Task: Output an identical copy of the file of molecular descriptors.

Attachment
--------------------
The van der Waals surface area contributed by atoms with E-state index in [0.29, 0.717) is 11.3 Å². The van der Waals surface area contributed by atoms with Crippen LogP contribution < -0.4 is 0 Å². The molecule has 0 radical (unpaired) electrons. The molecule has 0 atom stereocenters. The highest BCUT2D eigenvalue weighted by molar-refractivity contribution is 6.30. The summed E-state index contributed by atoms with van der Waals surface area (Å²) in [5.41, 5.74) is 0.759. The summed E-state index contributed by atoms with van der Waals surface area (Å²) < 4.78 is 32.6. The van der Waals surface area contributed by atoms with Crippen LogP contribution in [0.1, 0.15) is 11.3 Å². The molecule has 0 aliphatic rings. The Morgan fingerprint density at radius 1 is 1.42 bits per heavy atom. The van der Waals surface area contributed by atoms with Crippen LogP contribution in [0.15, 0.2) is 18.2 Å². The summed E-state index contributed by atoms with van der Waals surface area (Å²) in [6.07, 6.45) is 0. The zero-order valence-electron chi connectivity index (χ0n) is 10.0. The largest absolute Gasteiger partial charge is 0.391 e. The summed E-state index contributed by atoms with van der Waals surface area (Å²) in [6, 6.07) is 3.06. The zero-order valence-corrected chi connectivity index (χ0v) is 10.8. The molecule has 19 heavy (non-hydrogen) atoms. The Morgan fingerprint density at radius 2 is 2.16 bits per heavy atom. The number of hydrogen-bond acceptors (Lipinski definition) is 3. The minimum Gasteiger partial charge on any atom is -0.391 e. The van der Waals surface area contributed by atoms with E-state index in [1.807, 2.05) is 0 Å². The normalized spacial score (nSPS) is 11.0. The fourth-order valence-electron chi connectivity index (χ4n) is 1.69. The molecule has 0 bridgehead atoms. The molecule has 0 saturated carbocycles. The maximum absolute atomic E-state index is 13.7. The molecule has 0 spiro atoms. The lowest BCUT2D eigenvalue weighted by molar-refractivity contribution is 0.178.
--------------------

The van der Waals surface area contributed by atoms with E-state index in [0.29, 0.717) is 11.3 Å². The van der Waals surface area contributed by atoms with Crippen LogP contribution < -0.4 is 0 Å². The molecule has 0 radical (unpaired) electrons. The molecule has 0 atom stereocenters. The highest BCUT2D eigenvalue weighted by molar-refractivity contribution is 6.30. The summed E-state index contributed by atoms with van der Waals surface area (Å²) in [5.41, 5.74) is 0.759. The summed E-state index contributed by atoms with van der Waals surface area (Å²) < 4.78 is 32.6. The van der Waals surface area contributed by atoms with Crippen LogP contribution in [0.1, 0.15) is 11.3 Å². The molecule has 0 aliphatic rings. The Morgan fingerprint density at radius 1 is 1.42 bits per heavy atom. The van der Waals surface area contributed by atoms with Crippen LogP contribution in [0.15, 0.2) is 18.2 Å². The summed E-state index contributed by atoms with van der Waals surface area (Å²) in [6.07, 6.45) is 0. The zero-order valence-electron chi connectivity index (χ0n) is 10.0. The largest absolute Gasteiger partial charge is 0.391 e. The summed E-state index contributed by atoms with van der Waals surface area (Å²) in [6, 6.07) is 3.06. The zero-order valence-corrected chi connectivity index (χ0v) is 10.8. The molecule has 19 heavy (non-hydrogen) atoms. The Morgan fingerprint density at radius 2 is 2.16 bits per heavy atom. The number of hydrogen-bond acceptors (Lipinski definition) is 3. The minimum Gasteiger partial charge on any atom is -0.391 e. The van der Waals surface area contributed by atoms with E-state index in [1.807, 2.05) is 0 Å². The normalized spacial score (nSPS) is 11.0. The fourth-order valence-electron chi connectivity index (χ4n) is 1.69. The molecule has 0 bridgehead atoms. The molecule has 0 saturated carbocycles. The maximum absolute atomic E-state index is 13.7. The molecule has 0 spiro atoms. The lowest BCUT2D eigenvalue weighted by molar-refractivity contribution is 0.178.